18:10 – 18:50 ***CLOSING CEREMONY**

Karim -Sus. Water & Agri

KARIM Session – WEDNESDAY 16th May – 15.10 – 18.10

KARIM – Sustainable Water and Agriculture Solutions

 “Water and food security: how do we sustainably intensify production while managing water resources?”

 An Open Forum


  • KARIM SESSION ONLY – FREE  if you just book for the Wednesday afternoon,  your attendance will be kindly supported by KARIM.  The KARIM afternoon session will include lunch on arrival with Afternoon Tea & Coffee Break.  Delegates will also have access to the exhibition area on the Wednesday afternoon.
  • Special One day Registration for Wednesday 16th May  €140.00 for KARIM attendees- Full Day Registration – delegate will be provided with morning and afternoon breaks, lunch, programme book and access to all sessions on Wedndeday and exhibition area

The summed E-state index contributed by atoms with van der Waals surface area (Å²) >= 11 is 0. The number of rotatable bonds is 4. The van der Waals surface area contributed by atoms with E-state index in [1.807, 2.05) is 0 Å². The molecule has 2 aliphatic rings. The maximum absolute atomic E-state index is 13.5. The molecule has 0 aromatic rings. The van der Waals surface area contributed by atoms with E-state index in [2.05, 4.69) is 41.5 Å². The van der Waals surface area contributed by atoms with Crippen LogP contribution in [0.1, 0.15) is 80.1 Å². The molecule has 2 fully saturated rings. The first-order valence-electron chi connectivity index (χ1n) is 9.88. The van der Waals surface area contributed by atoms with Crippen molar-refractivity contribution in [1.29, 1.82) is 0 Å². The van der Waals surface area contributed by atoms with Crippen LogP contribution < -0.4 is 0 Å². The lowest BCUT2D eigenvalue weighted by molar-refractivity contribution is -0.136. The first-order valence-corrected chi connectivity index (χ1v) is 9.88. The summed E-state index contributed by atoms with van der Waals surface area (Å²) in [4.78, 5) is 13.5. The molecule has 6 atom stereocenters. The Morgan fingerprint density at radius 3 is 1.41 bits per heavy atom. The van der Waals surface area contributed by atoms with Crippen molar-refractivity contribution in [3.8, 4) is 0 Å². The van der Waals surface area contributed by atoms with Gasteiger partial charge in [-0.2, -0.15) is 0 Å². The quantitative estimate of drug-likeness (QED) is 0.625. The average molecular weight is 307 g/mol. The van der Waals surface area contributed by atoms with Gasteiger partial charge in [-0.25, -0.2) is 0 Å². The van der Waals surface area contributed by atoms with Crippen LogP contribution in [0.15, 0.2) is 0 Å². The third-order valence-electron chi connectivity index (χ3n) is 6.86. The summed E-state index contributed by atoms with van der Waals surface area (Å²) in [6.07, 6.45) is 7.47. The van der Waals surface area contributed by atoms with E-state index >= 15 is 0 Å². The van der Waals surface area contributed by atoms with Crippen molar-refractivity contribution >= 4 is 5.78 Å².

• During the online registration pcocess, you can also select to attend any additional congres days at a daily rate of 225 or book the full event should you wish.


For more information see below or click here 





14:00 – 15:00 INDUSTRY PANEL
15:00 – 15:10 Movement between sessions
15:10 – 16:30 KARIM Open Forum – Sustainable Water and Agriculture Solutions
“Water and food security: how do we sustainably intensify production while managing water resources?”
CHAIRS Chairs: Martin Gilmore, Lancaster University & Patrick Fournet, University College Dublin
15:10 KARIM offer
15:20 Responsible Innovation
15:30 Technology Foresight
15:40 Academics + SMEs pitches
16:15 Q & A
16:30 – 16:50 BREAK